Jules Jones

Yog's Law: Money flows *towards* the author

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New release: In Like Flynn 1
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julesjones
Some news on the writing front - I've sold a short story series to NineStar Press, and the opening story is now available for pre-order before release day on 2 January 2017. :-) Details below, along with selected links (I haven't had a chance to chase them all down yet, but am assured by my Shadowy Mistresses that it will be available in all the usual places).

Yes, that is a new pen name on the cover. This is because I decided a while back to have a separate pen name for material that's erotica rather than erotic romance. The primary reason is simply so that readers who were expecting a HEA or HFN aren't disappointed. It so happens that my long term plan for this series will involve a HFN, but this specific bit of it is basically two guys in an office thinking "I would not kick that out of bed on a cold night".

A Collision with Reality


by Storm Duffy


acollisionwreality-f500-400x600

Flynn’s new boss is so hot he can’t wait to get home to tell the chatroom how much he wants Dom’s cock down his throat. By Friday, he’s shared quite a few thoughts on what he’d like his boss to do to him. But he’s not as anonymous as he thinks, and Dom’s intent on disciplining him for breaching company policy on social networking. Dom gives him a choice of put up or shut up: he can play out the fantasy in real life, or he can walk out of the office without a word to HR as long as he never talks that way about Dom again. Flynn chooses “put up”—but he’s forgotten about one of the things he said he wouldn’t mind doing.

NineStar Press (where you can find an excerpt)

All Romance eBooks (where you can find an excerpt)

Amazon US

Amazon UK

SmashWords Mirror of http://julesjones.dreamwidth.org/314251.html, where it has received comment count unavailable comments.

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Congratulations on the sale.

I'm curious about your experiences with sub-branding your writing career in this way. I can understand, in theory, why people do it. But how does it work out in practice?

I have a few historic romance stories that I imagine would be a trifle more explicit than the Alpennia series and have meditated on whether the tone would be different enough that it would make sense to use a different name, but I keep coming back to the problem that it's hard enough to get *any* sort of name recognition for indie/small press work. Why would I want to throw away the tiny bit of recognition I've managed to scrape together?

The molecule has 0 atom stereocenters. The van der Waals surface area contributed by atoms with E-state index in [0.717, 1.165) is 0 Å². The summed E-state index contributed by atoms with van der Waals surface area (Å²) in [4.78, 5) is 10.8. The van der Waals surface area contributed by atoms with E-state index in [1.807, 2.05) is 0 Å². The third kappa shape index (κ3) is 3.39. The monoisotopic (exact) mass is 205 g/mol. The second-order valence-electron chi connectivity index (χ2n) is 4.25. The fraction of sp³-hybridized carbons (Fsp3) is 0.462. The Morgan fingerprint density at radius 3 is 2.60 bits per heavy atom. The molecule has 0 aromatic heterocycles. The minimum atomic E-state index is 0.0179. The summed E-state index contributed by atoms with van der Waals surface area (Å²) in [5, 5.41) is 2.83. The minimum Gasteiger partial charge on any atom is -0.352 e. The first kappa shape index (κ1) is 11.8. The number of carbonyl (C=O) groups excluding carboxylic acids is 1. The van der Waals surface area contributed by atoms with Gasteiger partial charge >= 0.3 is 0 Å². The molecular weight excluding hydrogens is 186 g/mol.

Part of my reaction has to do with my own feelings of invisibility combined with the problem that so much of my writing is so intersectional I wouldn't know where to start drawing lines. (For example, the next Alpennia novel is going to have a YA slant. So it would never make sense to try to do an adult/YA identity split. But then how would that interact with writing other historic-based material that might want some separate from a YA audience, but where I'd want the synergy from the rest of the Alpennia books?

So it would be useful to have some data from the practical/sales side of the equation to integrate with the emotional/thematic issues.

My experience has been more from the side of having not sub-branded. I can't really say how much it's affected my sales, but I have certainly had comments and reviews that indicated that a reader had expected Something Else and was disappointed not to get it. The one that's really stood out for me is that I had a reputation for lots of kinky sex, so the less steamy stuff was considered to be a disappointment (and/or people who bought stuff labelled BDSM expecting lots of whips and chains and were disconcerted to get something that was entirely dom/sub headspace D/s). However, the other thing is that genre romance readers really, really want their HEA/HFN, and not unreasonably get grumpy if they think they've been subjected to a bait-and-switch. One would hope that people would read the blurb, but readers who inhale books often click on auto-pilot based on the author's name.

I think with your material being speculative fiction as the primary genre and other themes being what flavour of specfic it is, there's less need to differentiate and more opportunity for synergy, but I have so little feel for the specfic market these days I can't really give advice. I do know that some of the erotic romance writers feel that there can be benefits and problems whichever way you go on separate pen names for sub-genres. The general view seems to be that if you have separate pen names it's good to link them and explicitly use them as branding, unless you have good reasons to firewall them (eg children's fiction and erotica, especially if you're a teacher or living in a small twon in a conservative area).

Given how intersectional your material is, my feeling is that you'd be best off with one pen name, but at the moment it really is just a feeling based on forum discussions with other writers about the issue.

Edited at 2016-12-26 09:02 pm (UTC)

That's pretty much my thought. I mean, Floodtide will definitely be spun YA, but in a "these are teenagers and some of them are having sex, just not on the page" sense. And that's pretty much the only project I currently have in mind that is aimed at anything other than a general-age market. Any younger reader who comes to the series through Floodtide is going to be reading general-audience novels for the rest of it (though not ones with explicit sex). So it may be that "Alpennia" is enough of a distinctive brand for that aspect, without implying that my non-Alpennia books will necessarily have the same flavor. (Some will, some won't.)

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